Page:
Artist Trevor Paglen wanted to give people a reason to look up. Working with the Nevada Museum of Art, he created the Orbital Reflector, a 98-foot-long (30-meter) sculpture constructed of a lightweight material similar to Mylar. Don’t expect it to turn up in a museum anytime soon — to see it you’ll have to literally stare into space 350 miles (575 km) above the Earth’s surface. The artwork will launch on a SpaceX Falcon 9 rocket Monday, Nov. 19 at 9:32 a.m. Central Time. Packed inside a brick-sized satellite called a CubeSat, the sculpture will self-inflate like a balloon when it reaches low-Earth orbit. (Update Nov. 18: Launch has been postponed until after Thanksgiving.)
Once the sculpture assumes its full diamond shape, sunlight reflecting from its metallic skin will make the object shine as bright as the stars of the Big Dipper or about second magnitude.
Paglen’s project is one of some 64 payloads from nearly 50 governments and businesses from 16 countries packed into the SSO-A rideshare mission. Orbital Reflector is unique in being the first to have no military, scientific or commercial purpose; it’s purely an artistic gesture.
“I think one of the most important things art can do is give you a reason to look at something,” said Paglen. One could easily argue that the stars and planets are reason enough to look up but the more reasons, the merrier!
The sculpture will inflate into a very elongated, almost needle-like structure just 4.6 feet (1.4-meter) wide by 98 feet (30-meter) long. In comparison, the International Space Station (ISS) is 356 feet (109 m) long by 240 feet (73 m) wide. To the eye it will look exactly like a moving “star,” the same as any other satellite. But what about through a telescope?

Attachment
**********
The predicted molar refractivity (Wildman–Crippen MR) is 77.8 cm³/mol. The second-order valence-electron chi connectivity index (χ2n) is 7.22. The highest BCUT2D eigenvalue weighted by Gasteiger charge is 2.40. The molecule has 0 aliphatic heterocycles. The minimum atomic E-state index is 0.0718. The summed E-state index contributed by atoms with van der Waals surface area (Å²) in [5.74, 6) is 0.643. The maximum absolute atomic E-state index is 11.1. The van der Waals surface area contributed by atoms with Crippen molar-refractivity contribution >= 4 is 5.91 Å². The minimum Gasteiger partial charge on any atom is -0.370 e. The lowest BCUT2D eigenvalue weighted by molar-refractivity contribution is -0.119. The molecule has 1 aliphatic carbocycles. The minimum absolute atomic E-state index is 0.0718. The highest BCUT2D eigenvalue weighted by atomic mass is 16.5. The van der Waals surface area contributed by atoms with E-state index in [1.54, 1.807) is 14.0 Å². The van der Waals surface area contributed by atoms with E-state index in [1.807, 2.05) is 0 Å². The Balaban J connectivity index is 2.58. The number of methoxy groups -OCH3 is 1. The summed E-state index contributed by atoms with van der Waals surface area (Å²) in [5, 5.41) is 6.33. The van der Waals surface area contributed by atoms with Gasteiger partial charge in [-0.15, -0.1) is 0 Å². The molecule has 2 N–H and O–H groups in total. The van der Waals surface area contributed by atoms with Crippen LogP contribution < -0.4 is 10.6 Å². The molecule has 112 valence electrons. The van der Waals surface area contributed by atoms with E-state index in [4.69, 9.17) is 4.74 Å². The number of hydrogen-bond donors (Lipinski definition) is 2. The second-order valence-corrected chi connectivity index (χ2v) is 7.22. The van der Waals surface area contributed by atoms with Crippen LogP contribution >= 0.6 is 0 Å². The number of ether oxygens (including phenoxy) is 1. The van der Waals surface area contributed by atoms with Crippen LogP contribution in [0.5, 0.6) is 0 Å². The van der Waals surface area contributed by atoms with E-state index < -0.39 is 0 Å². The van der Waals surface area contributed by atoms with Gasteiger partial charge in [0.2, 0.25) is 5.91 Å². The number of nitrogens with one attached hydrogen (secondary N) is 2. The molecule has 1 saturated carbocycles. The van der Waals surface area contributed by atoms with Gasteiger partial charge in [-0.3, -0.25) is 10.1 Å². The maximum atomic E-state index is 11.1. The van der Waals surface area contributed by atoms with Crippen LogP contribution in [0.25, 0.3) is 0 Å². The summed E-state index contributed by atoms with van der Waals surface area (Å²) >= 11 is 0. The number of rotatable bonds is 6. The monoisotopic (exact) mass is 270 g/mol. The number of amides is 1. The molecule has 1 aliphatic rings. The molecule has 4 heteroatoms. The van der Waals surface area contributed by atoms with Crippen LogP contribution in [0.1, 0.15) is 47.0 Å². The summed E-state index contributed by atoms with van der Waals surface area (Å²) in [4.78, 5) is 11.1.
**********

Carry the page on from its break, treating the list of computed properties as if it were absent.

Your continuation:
It’s relatively easy to see the shape of the ISS and its 240-foot-long solar arrays in a telescope magnifying about 50x or higher. Paglen’s artwork is a little less than half the length of one of those arrays, so my hunch is it will appear as a short, thread-like line of light as it glides across the sky. Keeping it in the field of view will be challenging, and you’ll need a magnification of around 100x, but it will be well worth the effort if only as a unique way to contemplate art.
I know that some of you reading this believe the last thing we need is another satellite junking up near-Earth space. But keep an open mind — consider that the project is temporary with an approximately 8-month lifetime much like an art exhibition that’s only on display for a limited time.
The satellite was originally supposed to launch this past summer and cross the night sky over North America, but launch delays moved it to November. Unfortunately, it won’t be making any passes in a dark sky over northern hemisphere locations for a while. However, if you live in South America, Australia and New Zealand, you’ll have lots of opportunities for a look as soon as the Orbiter is deployed.
Due to its unusual shape and low mass, satellite-observing expert Dr. Marco Langbroek expects it will remain in orbit for only about 8 months before it burns up in the atmosphere: “This object, being of low mass and large surface once the balloon is inflated, will experience considerable solar radiation pressure (literally, the push of sunlight),” wrote Langbroek in an e-mail.
Light pressure will quickly change its orbit into a loop that will bring the balloon closer and closer to the Earth until it ultimately burns up in the atmosphere. Langbroek modeled the satellite’s evolution once in orbit and predicts that it will re-enter sometime in late July next year. Though he cautions that objects with unusual shapes make for tricky predictions, that’s enough time for northern skywatchers to have a go at viewing it before it perishes as a flaring meteor.
As we tilt our collective heads back to look at the sky, Paglen would have us consider the larger context of his art piece, that “it is possible to imagine different presents and to imagine different futures. And not only to imagine them but actually try to make them.”
Check back here from time to time or follow my Twitter feed at @astrobob_bk for updates on visibility, the launch date and other sky phenomena.